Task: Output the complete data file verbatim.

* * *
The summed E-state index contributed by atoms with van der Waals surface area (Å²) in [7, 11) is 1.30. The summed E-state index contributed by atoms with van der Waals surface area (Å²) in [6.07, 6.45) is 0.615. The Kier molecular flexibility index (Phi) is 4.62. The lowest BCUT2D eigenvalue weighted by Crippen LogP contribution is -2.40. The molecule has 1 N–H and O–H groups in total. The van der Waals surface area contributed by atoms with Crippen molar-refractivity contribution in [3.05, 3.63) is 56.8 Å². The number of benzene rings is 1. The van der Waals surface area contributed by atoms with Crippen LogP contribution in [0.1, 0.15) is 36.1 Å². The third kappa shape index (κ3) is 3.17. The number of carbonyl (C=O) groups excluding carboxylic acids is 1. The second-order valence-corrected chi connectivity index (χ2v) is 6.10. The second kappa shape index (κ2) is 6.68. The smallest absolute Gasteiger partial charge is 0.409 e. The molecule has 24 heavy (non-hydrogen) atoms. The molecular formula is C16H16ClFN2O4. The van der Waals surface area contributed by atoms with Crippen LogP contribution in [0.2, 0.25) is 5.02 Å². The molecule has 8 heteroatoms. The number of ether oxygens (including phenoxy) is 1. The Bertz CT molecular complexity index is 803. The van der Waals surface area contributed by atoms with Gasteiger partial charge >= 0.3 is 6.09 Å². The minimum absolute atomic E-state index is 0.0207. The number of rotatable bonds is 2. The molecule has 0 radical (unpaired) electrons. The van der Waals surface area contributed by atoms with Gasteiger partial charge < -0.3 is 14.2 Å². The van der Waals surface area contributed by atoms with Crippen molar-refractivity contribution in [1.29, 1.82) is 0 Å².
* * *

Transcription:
The summed E-state index contributed by atoms with van der Waals surface area (Å²) in [7, 11) is 1.30. The summed E-state index contributed by atoms with van der Waals surface area (Å²) in [6.07, 6.45) is 0.615. The Kier molecular flexibility index (Phi) is 4.62. The lowest BCUT2D eigenvalue weighted by Crippen LogP contribution is -2.40. The molecule has 1 N–H and O–H groups in total. The van der Waals surface area contributed by atoms with Crippen molar-refractivity contribution in [3.05, 3.63) is 56.8 Å². The number of benzene rings is 1. The van der Waals surface area contributed by atoms with Crippen LogP contribution in [0.1, 0.15) is 36.1 Å². The third kappa shape index (κ3) is 3.17. The number of carbonyl (C=O) groups excluding carboxylic acids is 1. The second-order valence-corrected chi connectivity index (χ2v) is 6.10. The second kappa shape index (κ2) is 6.68. The smallest absolute Gasteiger partial charge is 0.409 e. The molecule has 24 heavy (non-hydrogen) atoms. The molecular formula is C16H16ClFN2O4. The van der Waals surface area contributed by atoms with Crippen LogP contribution in [0.2, 0.25) is 5.02 Å². The molecule has 8 heteroatoms. The number of ether oxygens (including phenoxy) is 1. The Bertz CT molecular complexity index is 803. The van der Waals surface area contributed by atoms with Gasteiger partial charge >= 0.3 is 6.09 Å². The minimum absolute atomic E-state index is 0.0207. The number of rotatable bonds is 2. The molecule has 0 radical (unpaired) electrons. The van der Waals surface area contributed by atoms with Gasteiger partial charge < -0.3 is 14.2 Å². The van der Waals surface area contributed by atoms with Crippen molar-refractivity contribution in [1.29, 1.82) is 0 Å².